(Photo: Phnom Tamao Wildlife Rescue Centre/CC BY 2.0)

The last tiger seen on a camera trap in Cambodia was nearly 10 years ago, in a protected forest on the eastern edge of the country. The victims of mass poaching, the tiger population in Cambodia has also been dying off because of the poaching of its prey, wild pigs and deer. 

On Wednesday, conservation officials said that Indochinese tigers were “functionally extinct” in the country, adding that there were no “breeding populations” left in the country.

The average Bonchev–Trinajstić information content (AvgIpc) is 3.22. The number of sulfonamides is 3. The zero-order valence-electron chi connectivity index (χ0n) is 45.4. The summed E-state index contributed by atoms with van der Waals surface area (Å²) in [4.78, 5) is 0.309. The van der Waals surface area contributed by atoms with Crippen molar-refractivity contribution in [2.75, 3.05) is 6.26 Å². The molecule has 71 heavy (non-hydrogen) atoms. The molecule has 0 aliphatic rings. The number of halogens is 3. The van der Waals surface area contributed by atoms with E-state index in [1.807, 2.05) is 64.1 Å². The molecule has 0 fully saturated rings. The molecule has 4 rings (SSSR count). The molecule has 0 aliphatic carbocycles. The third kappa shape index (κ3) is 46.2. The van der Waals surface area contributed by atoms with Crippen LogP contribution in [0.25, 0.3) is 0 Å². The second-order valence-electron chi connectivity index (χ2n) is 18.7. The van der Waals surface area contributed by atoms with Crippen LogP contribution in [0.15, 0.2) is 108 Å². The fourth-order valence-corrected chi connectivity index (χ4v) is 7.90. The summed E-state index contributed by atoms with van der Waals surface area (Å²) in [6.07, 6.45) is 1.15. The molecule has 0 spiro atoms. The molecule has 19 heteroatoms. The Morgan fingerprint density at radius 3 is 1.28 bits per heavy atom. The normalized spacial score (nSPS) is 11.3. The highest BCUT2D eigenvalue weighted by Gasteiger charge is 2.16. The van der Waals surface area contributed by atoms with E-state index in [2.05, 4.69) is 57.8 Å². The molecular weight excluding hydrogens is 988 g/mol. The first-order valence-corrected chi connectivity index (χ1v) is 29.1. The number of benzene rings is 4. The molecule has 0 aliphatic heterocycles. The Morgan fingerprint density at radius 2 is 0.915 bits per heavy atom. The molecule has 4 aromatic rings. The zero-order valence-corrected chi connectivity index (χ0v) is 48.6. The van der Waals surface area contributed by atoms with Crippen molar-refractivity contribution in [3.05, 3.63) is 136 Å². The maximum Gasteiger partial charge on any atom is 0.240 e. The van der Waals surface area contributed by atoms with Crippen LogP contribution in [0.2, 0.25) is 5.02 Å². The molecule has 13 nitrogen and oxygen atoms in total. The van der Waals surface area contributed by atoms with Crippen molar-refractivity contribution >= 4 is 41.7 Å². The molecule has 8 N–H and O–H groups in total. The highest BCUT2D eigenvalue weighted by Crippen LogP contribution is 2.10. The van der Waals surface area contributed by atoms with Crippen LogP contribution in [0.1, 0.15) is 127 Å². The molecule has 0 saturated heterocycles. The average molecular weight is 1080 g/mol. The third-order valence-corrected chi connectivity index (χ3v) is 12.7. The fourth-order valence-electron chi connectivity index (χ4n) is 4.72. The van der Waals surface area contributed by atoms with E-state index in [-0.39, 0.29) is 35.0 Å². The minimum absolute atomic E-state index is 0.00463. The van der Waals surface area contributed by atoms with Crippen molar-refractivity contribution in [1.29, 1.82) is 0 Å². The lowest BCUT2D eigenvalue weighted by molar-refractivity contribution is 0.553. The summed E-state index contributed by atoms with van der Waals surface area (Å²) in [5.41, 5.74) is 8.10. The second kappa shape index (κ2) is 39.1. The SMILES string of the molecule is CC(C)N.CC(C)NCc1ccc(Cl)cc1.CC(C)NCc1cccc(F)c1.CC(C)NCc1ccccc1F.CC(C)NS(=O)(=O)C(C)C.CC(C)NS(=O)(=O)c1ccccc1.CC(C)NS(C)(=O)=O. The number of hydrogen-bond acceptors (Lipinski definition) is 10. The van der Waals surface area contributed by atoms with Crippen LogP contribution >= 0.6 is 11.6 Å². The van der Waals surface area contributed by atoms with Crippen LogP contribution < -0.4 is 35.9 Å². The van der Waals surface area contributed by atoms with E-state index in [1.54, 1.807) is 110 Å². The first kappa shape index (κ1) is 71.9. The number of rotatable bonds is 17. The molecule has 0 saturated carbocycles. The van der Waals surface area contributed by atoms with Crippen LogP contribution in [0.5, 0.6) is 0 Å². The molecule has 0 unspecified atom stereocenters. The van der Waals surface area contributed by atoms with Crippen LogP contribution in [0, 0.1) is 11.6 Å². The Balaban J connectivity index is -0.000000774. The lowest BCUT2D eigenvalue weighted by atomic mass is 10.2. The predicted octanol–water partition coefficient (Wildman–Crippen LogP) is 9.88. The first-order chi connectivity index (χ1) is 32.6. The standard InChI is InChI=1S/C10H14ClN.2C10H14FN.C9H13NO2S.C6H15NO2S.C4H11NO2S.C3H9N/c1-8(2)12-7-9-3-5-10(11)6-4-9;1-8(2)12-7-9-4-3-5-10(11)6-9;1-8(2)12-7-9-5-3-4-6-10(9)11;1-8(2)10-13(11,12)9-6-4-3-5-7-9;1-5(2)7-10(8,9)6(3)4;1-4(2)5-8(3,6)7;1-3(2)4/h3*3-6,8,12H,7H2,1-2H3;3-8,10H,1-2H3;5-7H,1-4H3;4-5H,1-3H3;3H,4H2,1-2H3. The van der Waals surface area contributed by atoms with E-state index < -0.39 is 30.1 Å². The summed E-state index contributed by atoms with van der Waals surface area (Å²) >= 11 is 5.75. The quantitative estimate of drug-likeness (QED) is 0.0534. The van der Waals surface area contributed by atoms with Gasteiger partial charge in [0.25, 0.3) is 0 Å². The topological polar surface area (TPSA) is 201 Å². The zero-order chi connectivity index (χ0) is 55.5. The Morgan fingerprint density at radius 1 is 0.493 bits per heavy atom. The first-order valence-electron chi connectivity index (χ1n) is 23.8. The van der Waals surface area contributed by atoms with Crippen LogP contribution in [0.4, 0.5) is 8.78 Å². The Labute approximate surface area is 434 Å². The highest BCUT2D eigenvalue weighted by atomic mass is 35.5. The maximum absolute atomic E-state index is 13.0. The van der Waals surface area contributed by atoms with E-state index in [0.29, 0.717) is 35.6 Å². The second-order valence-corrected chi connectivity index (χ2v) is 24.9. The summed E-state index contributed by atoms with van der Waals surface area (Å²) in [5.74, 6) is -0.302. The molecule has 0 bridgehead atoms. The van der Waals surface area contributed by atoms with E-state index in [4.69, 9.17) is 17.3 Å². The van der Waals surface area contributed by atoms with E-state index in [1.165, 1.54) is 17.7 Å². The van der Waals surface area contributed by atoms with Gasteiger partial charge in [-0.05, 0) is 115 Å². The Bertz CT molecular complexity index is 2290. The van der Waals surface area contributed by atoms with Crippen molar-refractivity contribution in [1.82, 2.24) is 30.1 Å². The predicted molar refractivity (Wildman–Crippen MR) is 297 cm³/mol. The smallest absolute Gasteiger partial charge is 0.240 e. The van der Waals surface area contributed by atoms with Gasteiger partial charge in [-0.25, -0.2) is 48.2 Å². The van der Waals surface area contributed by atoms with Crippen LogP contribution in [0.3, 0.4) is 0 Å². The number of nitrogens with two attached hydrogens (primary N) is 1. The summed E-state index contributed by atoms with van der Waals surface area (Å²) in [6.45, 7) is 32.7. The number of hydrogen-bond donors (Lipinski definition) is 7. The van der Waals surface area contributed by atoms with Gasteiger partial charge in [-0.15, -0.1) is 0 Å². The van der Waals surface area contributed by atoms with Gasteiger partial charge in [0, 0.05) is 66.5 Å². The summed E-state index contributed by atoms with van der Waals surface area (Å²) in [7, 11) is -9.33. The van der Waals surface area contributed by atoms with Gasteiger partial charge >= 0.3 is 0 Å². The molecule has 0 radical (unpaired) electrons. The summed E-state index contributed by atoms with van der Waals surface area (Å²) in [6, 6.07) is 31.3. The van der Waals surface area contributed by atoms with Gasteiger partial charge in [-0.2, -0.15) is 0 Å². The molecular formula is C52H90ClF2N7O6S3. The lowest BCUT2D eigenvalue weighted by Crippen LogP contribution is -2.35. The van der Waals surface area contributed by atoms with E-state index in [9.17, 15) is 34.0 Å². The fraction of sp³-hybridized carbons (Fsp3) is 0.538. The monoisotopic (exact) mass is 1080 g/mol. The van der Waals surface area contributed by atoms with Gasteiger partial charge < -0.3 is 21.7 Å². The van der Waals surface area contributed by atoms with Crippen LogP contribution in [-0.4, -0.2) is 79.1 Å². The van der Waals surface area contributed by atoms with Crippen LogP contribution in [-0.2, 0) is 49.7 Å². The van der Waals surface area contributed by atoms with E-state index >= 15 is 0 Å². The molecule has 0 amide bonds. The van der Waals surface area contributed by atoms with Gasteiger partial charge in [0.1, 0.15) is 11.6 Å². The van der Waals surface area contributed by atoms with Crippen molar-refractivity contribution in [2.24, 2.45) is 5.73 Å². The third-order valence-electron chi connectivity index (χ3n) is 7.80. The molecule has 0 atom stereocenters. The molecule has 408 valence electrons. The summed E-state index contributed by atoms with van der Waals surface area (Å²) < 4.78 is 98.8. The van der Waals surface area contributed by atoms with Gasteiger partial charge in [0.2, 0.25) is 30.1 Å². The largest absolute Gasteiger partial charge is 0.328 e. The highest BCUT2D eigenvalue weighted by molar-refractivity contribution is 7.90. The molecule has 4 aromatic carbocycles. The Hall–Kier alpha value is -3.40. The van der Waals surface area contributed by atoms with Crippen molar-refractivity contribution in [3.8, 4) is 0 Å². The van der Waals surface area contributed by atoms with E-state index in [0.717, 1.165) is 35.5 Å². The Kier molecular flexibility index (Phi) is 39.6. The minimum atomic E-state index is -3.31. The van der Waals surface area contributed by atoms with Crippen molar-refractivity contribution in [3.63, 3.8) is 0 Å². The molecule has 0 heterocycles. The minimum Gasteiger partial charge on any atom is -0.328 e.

Officials declared the animals extinct while hailing a Cambodian government plan to reintroduce the big cats to some forests in the country. The plan will be modest at first, but aligns with several other Asian countries’ goals to double tiger populations on the continent by 2022.

“We want two male tigers and five to six females tigers for the start,” Keo Omaliss, director of the department of wildlife and biodiversity at the Forestry Administration, told reporters, according to the Guardian. “This is a huge task.”

Officials have estimated that just over 2,100 tigers are still alive across Asia.